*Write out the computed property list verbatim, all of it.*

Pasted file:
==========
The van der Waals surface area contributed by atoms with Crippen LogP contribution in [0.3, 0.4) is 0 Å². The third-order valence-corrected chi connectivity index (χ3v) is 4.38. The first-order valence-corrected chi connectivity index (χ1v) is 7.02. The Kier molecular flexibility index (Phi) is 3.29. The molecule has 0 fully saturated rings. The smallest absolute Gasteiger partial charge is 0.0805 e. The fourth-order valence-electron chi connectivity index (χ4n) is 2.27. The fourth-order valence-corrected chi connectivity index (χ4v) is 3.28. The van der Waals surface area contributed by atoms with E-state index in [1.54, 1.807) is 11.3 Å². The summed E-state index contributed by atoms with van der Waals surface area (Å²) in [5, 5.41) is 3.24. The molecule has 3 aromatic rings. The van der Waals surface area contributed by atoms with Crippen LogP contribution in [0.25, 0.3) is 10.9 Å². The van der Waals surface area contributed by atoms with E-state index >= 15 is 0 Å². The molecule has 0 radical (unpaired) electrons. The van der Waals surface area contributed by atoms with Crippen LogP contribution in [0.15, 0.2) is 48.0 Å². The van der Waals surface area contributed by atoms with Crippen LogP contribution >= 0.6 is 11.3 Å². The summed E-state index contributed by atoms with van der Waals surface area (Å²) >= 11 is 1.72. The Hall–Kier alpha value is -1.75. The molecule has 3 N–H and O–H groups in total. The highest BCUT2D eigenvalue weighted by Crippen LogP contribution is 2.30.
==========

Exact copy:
The van der Waals surface area contributed by atoms with Crippen LogP contribution in [0.3, 0.4) is 0 Å². The third-order valence-corrected chi connectivity index (χ3v) is 4.38. The first-order valence-corrected chi connectivity index (χ1v) is 7.02. The Kier molecular flexibility index (Phi) is 3.29. The molecule has 0 fully saturated rings. The smallest absolute Gasteiger partial charge is 0.0805 e. The fourth-order valence-electron chi connectivity index (χ4n) is 2.27. The fourth-order valence-corrected chi connectivity index (χ4v) is 3.28. The van der Waals surface area contributed by atoms with E-state index in [1.54, 1.807) is 11.3 Å². The summed E-state index contributed by atoms with van der Waals surface area (Å²) in [5, 5.41) is 3.24. The molecule has 3 aromatic rings. The van der Waals surface area contributed by atoms with Crippen LogP contribution in [0.25, 0.3) is 10.9 Å². The van der Waals surface area contributed by atoms with E-state index >= 15 is 0 Å². The molecule has 0 radical (unpaired) electrons. The van der Waals surface area contributed by atoms with Crippen LogP contribution in [0.15, 0.2) is 48.0 Å². The van der Waals surface area contributed by atoms with Crippen LogP contribution >= 0.6 is 11.3 Å². The summed E-state index contributed by atoms with van der Waals surface area (Å²) >= 11 is 1.72. The Hall–Kier alpha value is -1.75. The molecule has 3 N–H and O–H groups in total. The highest BCUT2D eigenvalue weighted by Crippen LogP contribution is 2.30.